Happy 100th birthday in Heaven, Grr. I can hear your fiddle music playing at your birthday square dance and see Grandma smiling. Have fun calling, “chase the rabbit, chase the squirrel, chase the girl around the world.” You did. Thinking of you. Wearing my cowgirl boots for the first time this fall. Tell Copper and Santas I said hi too. Scratch their ears in the spots they liked. I am hoping that an unadvertised good thing about Heaven is: No Horseflies. Love you. Thinking of you extra today. Smiling, not crying. Just a little misty around the corners, like you when you’d hear music playing in your mind as you told a story from long ago. Love, Janean
I’m in the midst of typesettin’ two more of my grandfather’s Western Tales. Yesterday I caught myself readin’ instead of movin’ fast, flowin’ type, applyin’ style sheets, and fixin’ up his wonderful words for bein’ self published and bound into yet another family and friends book. Perhaps his last, as at 97, we know his body is wearin’ out.
Certain phrases and plot twist moments, keep jumping off my computer screen as I work, that make me grin and guffaw. Then there are others that make my heart squeeze in empathy.
The line of dialogue speaking to me right now is after the sheriff received a letter from concerned parents, asking after their hastily married off daughter who was sent away, “in trouble.” Instead of replying that she’d had her baby, and a few days later her worthless, no good varmint, rat of a husband was dead – murdered – Sheriff Wells simply said where they could reach their daughter. His mentor, John Wade, replied after readin’ the communique in progress, “Good shot. Let her tell her own story.”
Indeed. Yes. The other bit of advice I keep readin’ is to keep your head up high, no matter what the circumstances in your life. Lots of horse talk too. How I love that!
I’m completely charmed by my grandfather’s writing. Stories. Songs. Poetry. I have been since childhood. It’s more poignant now. Readin’ with a woman’s heart.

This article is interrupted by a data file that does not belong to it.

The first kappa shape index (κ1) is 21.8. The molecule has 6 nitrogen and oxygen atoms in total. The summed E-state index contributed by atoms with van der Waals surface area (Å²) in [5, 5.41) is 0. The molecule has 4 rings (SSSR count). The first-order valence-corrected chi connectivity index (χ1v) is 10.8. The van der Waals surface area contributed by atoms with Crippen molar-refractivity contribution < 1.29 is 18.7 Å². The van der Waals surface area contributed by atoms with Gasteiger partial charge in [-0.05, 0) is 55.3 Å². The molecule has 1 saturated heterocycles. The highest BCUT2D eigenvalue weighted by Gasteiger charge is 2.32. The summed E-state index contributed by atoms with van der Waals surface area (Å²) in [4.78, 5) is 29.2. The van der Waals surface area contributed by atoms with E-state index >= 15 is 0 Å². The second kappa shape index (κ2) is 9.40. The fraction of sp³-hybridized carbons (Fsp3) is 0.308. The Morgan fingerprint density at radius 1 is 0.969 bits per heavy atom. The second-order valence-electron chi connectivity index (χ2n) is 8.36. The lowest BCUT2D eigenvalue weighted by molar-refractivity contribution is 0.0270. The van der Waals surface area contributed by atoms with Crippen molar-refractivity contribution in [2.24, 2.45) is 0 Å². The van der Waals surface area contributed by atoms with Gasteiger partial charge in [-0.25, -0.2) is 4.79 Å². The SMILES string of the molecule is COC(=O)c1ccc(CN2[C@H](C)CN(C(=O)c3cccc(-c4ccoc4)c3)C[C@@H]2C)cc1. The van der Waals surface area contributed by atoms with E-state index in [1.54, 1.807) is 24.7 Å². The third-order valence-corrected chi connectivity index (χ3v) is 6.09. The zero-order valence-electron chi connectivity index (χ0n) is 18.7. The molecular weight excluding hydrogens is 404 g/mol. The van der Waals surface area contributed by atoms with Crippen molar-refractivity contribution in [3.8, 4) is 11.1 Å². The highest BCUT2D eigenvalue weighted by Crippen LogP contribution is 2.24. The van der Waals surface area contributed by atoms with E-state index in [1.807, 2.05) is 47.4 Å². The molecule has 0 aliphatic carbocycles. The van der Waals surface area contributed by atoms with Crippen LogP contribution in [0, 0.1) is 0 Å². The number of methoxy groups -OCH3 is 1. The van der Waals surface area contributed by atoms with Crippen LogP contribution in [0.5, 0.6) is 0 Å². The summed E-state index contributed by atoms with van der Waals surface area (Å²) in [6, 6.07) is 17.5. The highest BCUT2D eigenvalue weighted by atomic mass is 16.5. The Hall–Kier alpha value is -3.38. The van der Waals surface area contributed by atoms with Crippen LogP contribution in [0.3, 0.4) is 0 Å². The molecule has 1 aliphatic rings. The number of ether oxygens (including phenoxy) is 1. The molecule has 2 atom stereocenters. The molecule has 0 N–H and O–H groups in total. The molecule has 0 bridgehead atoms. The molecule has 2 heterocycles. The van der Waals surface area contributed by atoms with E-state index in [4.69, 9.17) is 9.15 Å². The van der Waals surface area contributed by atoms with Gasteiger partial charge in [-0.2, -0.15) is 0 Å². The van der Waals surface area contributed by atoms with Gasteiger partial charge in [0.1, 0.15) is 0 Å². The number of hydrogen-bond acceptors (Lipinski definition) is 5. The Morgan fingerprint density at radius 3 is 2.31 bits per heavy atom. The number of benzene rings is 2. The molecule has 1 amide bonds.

He’s a marvel. Still alive and kickin’, atop a bluff overlookin’ the mighty Mississippi River where he’s lived since he was nine months old, other than those years he was needed to serve his country in WWII. He began writing stories while recovering from night patrol injuries in a hospital in England. The Red Cross gave him paper. He mailed the stories home. All because he’d read everything he could get his hands on, and figured he could do as well or better. Once he started writing, he never stopped. That is a lesson for me, and all the aspiring authors I know. Writers write. A lot.
~ Janean Marie Thompson Baird
April 10, 2013
Quote from, “The Invincible Three” by Erwin A. Thompson.
I’m cryin’ as I write this
I feel like such a mess
wearin’ my cowgirl boots for courage
first time I’ve worn ‘em here
yet it’s the only fittin’ thing to do
I wanna tromp across the pasture
where the horses used to graze
and stand still in the barnyard
where we curried, combed and praised
those two horses of my childhood
Santas, short and stubborn
Copper, tall and true
how I loved them
and the time we spent
atop their steady backs
followin’ the trail you set
or walkin’ side by side
trottin’ was for sometimes
gallopin’ hardly never
I’m cryin’ as I write this
nothin’ weak in that
you’ve always led by example
some lessons are harder than others
oh, how we both know
I’m writin’ heart thoughts that seem random
but go together ‘cause they do
got my boots and denim on
just like you
written Thursday, November 8, 2012
as I rode the southbound train from Normal to Alton, Illinois
the first leg of the trip